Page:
Wake up to Puzzle Retreat's sliding block puzzles

After a weekend spent lazing around the house, partying, or lazily parting, it can be tough to get your mind sharpened back up for the new work week. What better way to get the brain juices flowing than a devious puzzle game?

Puzzle Retreat is just such a game, coming from Australian developer the Voxel Agents. With more 60 free levels of block-sliding challenge (and many more available for in-app purchase), it will thrill - and stump - even the most intellectual gamer.

Get away from the grind

The basic goal in Puzzle Retreat is to fill every empty space on the board by sliding blocks into it. A block can only be moved once, and only in the cardinal directions. Once all the empty spots are filled and the blocks have all been used, you win the level.

Before long, a variety of special blocks and tiles make their way into the puzzles:

  • Blocks with dice patterns on them will split up into 2-5 separate blocks when moved, filling multiple spaces.
  • Ice blocks can water Bonsai saplings or be melted by fire blocks.
  • Fire blocks melt ice blocks and turn into an impassable block when they burn out.
  • Bonsai saplings grow into impassable trees when ice blocks touch them.
  • Arrow tiles cause whatever blocks pass over them to move in a different direction.
  • And more!

Since blocks can only be moved once and puzzles get increasingly complex, it’s possible to make a mistake that prevents you from finishing the level. If that happens, players can undo any move they’ve made so far by pressing the undo button on the previous move. Or start from scratch by tapping the reset button at the top of the screen.

If you really struggle with a puzzle, help is only a button press away. Press the Help button at the top of the screen to visit a Facebook page dedicated to that specific puzzle. There players can ask questions and offer advice. It’s definitely an innovative use of Facebook.

Sharp design

Puzzle Retreat for iOS

Besides clever and challenging gameplay, Puzzle Retreat also benefits from an intuitive UI. On the level select screen, you get a preview of the level’s appearance and indicators for whether that level is unplayed, in progress, or completed. During gameplay, all the functions you’d need are just a single button tap away.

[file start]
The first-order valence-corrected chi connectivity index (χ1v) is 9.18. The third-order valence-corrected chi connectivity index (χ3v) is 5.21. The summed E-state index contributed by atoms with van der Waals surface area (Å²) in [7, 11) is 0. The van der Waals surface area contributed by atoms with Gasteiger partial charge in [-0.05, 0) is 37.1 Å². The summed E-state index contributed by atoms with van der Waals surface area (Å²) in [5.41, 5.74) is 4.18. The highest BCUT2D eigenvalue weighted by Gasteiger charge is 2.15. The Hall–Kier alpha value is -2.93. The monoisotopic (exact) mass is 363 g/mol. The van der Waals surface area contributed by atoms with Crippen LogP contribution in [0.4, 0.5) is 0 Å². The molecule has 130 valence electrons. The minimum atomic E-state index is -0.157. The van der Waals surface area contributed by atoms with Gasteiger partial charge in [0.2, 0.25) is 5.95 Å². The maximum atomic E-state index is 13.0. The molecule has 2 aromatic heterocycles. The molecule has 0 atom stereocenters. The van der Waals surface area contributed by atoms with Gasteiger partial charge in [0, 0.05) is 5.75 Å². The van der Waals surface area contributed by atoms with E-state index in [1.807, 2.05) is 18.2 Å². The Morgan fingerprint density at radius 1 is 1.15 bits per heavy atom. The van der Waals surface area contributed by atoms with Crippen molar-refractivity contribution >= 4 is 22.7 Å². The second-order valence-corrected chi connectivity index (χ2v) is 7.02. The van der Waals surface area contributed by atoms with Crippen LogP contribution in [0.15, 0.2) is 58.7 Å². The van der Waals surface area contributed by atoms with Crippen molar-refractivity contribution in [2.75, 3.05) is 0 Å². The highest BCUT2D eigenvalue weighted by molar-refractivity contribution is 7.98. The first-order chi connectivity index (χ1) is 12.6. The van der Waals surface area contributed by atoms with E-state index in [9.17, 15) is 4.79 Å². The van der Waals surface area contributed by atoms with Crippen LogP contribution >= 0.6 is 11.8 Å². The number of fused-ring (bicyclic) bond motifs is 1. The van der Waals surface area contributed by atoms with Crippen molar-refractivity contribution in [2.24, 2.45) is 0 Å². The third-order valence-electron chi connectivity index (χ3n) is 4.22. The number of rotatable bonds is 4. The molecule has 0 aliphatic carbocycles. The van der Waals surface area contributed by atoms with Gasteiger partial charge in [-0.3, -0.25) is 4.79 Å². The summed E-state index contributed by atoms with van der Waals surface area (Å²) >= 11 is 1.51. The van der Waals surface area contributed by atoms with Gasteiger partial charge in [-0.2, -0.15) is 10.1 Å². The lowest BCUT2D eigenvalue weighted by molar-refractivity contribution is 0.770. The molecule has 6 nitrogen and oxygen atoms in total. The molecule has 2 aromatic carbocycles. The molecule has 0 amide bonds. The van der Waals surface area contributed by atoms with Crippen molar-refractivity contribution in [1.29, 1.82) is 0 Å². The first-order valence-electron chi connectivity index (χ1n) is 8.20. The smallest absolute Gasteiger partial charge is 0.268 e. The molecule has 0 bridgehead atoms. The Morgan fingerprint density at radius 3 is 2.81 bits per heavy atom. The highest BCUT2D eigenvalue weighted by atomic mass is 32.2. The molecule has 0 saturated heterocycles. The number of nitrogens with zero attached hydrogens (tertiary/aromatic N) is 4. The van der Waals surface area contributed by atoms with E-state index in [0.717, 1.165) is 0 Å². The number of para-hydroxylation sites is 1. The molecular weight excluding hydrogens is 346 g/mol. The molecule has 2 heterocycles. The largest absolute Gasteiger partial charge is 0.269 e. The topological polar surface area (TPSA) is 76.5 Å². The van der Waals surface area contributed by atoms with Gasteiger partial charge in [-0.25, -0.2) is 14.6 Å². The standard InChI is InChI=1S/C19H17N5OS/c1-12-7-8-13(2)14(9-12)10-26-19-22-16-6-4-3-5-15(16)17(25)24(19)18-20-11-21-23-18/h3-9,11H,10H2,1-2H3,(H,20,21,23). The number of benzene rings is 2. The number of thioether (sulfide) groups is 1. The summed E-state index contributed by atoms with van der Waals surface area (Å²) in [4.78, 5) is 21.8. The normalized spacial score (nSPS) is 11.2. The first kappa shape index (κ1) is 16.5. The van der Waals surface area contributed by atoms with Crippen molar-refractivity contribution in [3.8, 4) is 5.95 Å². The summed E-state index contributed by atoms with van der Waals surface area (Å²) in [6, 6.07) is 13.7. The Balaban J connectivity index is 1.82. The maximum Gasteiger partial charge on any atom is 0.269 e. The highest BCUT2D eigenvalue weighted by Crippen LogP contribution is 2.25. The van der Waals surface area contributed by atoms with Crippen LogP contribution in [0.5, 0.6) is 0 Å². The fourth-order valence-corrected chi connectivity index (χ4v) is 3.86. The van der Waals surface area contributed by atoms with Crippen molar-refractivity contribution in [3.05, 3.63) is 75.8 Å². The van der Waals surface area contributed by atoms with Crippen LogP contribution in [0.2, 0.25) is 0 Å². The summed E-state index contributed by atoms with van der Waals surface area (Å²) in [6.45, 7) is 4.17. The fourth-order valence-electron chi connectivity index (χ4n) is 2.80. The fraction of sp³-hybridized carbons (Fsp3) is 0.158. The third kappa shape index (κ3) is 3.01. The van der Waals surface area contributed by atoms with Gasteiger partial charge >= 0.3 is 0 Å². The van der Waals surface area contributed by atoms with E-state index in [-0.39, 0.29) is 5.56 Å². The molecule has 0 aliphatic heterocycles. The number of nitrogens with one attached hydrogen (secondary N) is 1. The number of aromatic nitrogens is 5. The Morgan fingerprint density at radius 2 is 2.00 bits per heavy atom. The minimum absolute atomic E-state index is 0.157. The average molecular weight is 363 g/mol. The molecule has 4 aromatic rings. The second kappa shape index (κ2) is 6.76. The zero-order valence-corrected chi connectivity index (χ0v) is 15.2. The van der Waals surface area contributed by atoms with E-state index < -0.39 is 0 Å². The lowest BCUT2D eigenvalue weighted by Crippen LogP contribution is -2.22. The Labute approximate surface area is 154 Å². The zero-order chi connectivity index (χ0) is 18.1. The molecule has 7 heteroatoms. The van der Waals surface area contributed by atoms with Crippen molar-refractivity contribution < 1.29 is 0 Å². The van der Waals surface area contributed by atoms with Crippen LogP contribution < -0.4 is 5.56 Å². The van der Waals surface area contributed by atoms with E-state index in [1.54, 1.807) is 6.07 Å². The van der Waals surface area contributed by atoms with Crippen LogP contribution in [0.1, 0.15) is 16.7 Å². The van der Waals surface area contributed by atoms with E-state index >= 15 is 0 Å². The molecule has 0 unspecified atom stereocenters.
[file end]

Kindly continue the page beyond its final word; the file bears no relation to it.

Backgrounds look like they’re made of wood, as do most of the blocks. Slide a block into the spaces and they make a satisfying “thunk” sound. The only splinter in the sound design is the complete lack of music. I always prefer at least the option of an in-game soundtrack.

Oh, and owners of more than one Apple device will appreciate the game's iCloud support. Hop between iPhone and iPad, why not.

One pack at a time

Puzzle Retreat for iOS

Puzzle Retreat includes two free level packs: “Welcome” and “Morning.” Welcome starts out easy enough, but the challenge ramps up around the 15th level or so out of 24. Morning is even more deviously difficult from the get-go. It will take careful thought and practice to clear its 36 levels.

Players who want more block-sliding puzzles can buy extra level packs for 99 cents each, or three packs for $1.99. Every pack offers 36 levels. These new level sets feature unique backgrounds, advanced block varieties, and new completion animations and sounds. I grabbed the “Piano” pack and was not disappointed to hear a piano fanfare when I beat a level.

Puzzle games don’t tend to amaze from a technical standpoint. But games like Puzzle Retreat can grab certain players and refuse to let go. These puzzles require plenty of planning and/or experimentation in order to succeed. I imagine the game has some will be too hard for certain players, but at least you can always move on to a different puzzle or use the Facebook help feature if you’re stuck.

Paul Acevedo

Paul started writing about games in 2003 with his first strategy guide (Bomberman Land 2) for GameFAQs. He continued writing guides while earning his B.A. in Literature. When Windows Phone launched in late 2010, the Xbox integration lead our hero to jump on board the platform. He joined Windows Phone Central as Games Editor at the beginning of 2011, going on to review over 125 mobile Xbox titles over the years. He now leads Windows Central's Xbox One coverage, personally specializing in developer interviews, indie games, controllers and accessories, and Twitch broadcasts. Paul loves games on all platforms; he goes where the games are. Although very busy with console coverage, he sometimes contributes gaming articles to iMore and Android Central.